I have felt a compulsion to write for most of my life, or at least since I was in Junior school. I remember being eight and starting my first novel; I would add a chapter a day, with some help from Paul Williams, a classmate. I call it a compulsion because I don’t appear to be able to stop, regardless of where I am or what I have to hand. I have drawers full of scraps of paper, bus tickets, and post-it notes on which I have scribbled lines or ideas; my mobile phone has more notes stored on it than numbers; the space on my computer is almost entirely taken up with word documents. I don’t like to delete or throw any of this stuff away because, in a way, it is the story of my life, they document, albeit indirectly, who I was at the time of writing. Part of my reason for wanting to review was to be able to bear witness, to keep a record of my experiences. All of these things, if you compiled them, would, I guess, make up a bildungsroman for the modern age.
It was a running joke when I was on Goodreads that my reviews would begin with a lengthy personal anecdote, which I would, eventually, in a wildly tenuous fashion, eventually link to the book at hand. I guess this review is no different. I Served the King of England is also a bildungsroman of sorts. According to the narrator, Ditie, it was written for the same reasons that I write: as a document of his experiences, so that he can have a record of them. Like my writings it is a fragmented narrative, it is a life told in moments, or episodes; it is not a complex, detailed story. I Served the King of England is, in fact, what we call a shaggy-dog story. This is something Hrabal excelled at, at creating faux-naïve, simple-hearted characters that hop, skip, and occasionally stumble from one adventure to the next.
At the beginning of the narrative Ditie is a busboy at a hotel; by the end he is a road-mender. In between he becomes rich and a Nazi-sympathiser. Really, though, none of that is particularly important or engaging. What is great about I Served the King of England is Hrabal’s prose, Ditie’s voice, and, in particular, the often beautiful flights of fancy. Despite some darker moments the tone of the novel is mostly lighthearted, chatty and colloquial, like a more worldly-wise [i.e. base] Walser or less acerbic Celine. However, while Hrabal’s prose is easy to read, is seemingly straightforward, it is quietly, unassumingly sophisticated and sometimes poetic. It’s a really neat trick. Hrabal is what I would call a first-rate prose stylist. His novels are not always engrossing, plot-wise, but they are always brilliantly written, are enjoyable to read if you value craft and wit and insight and memorable lines over an exciting, fast-paced story.
I’ve seen numerous times, in reviews all over the internet, that people often prefer the second half of I Served the King of England, which deals with Ditie’s marriage to a German girl and subsequent involvement with the SS. However, for me, it’s the least successful part of the book. This is not because it is less stylish or less amusing than what came before, but because it is when Hrabal’s weaknesses as a writer are most apparent. Transitions are a problem; they are clunky and too random. Somehow the author has to make us believe that Ditie can go from being a wide-eyed hotel worker to a Nazi sympathiser, and yet Hrabal cannot pull it off. Our narrator just kind of does, without any real, or psychologically sound, justification.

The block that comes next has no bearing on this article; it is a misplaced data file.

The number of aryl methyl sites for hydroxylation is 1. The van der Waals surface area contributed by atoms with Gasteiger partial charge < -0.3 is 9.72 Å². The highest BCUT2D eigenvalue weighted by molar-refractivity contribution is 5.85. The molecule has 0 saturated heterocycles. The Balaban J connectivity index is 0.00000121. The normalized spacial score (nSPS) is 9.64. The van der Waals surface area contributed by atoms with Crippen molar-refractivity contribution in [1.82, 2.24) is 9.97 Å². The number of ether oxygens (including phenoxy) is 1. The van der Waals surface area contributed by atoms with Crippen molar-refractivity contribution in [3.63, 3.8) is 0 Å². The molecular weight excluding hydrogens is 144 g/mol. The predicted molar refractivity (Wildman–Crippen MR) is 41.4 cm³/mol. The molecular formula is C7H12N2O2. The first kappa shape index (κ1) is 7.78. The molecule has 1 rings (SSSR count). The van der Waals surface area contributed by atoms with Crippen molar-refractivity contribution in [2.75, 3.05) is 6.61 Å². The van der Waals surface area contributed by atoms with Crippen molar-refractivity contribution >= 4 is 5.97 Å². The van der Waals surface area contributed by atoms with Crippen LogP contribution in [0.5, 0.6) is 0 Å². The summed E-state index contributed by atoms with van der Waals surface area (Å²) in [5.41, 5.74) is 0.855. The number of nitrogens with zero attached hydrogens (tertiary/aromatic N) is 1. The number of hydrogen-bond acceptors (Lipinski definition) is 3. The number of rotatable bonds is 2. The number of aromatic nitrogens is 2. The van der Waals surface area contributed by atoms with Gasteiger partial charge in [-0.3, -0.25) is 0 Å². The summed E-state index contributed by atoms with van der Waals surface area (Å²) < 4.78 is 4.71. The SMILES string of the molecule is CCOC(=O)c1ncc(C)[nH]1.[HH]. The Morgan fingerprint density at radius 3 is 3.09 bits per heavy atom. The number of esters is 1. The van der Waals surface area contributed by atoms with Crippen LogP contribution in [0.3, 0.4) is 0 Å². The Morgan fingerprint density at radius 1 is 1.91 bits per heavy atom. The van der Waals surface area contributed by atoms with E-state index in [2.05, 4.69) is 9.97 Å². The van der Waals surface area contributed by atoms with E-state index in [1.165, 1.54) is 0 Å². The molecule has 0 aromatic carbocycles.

These are, however, minor quibbles; and it is more satisfying to focus on the positive, which is why I will return to those flights of fancy. It is not oft mentioned by others but to my mind Hrabal was a surrealist or, if you prefer, a kind of magical realist. His work is, indeed, closer to Garcia Marquez than to his compatriot Kundera. Early in the novel there is a fight between some gypsies at one of the hotels where Ditie works; it is a random fight, without prelude, in which a great amount of blood is spilled and flesh lopped off. Hrabal describes the glinting of the knives used in the flight as like golden flies flying around the Golden Prague, which is oddly beautiful. There is, too, Ditie’s fetish for adorning the laps and genitals of his lovers with flowers, one of whom, while visiting him at work, pours grenadine over herself and walks out to an accompaniment of sugar-thirsty bees. I loved all of that stuff, and there is a lot more of it, but I won’t ruin the surprises for first-time readers by revealing more of them.
To conclude, then, although I Served the King of England does engage with serious issues, with politics and death, and the meaning of life, its greatest accomplishment is to be itself full of life, to be charming and funny. That is, for me, a more significant statement, is more important than anything Hrabal could have said about Czech life during the war, etc. There’s a character in the novel that has an uncanny ability to know things, to intuit things. Whenever he is asked how he, for example, knows that someone will order a soup just by looking at them, his reply is: because I once served the king of England. Hrabal, too, just seemed to know, to get it, to understand what life is about, what is important, what makes it beautiful or worthwhile; he must have served some pretty high-ranking people himself.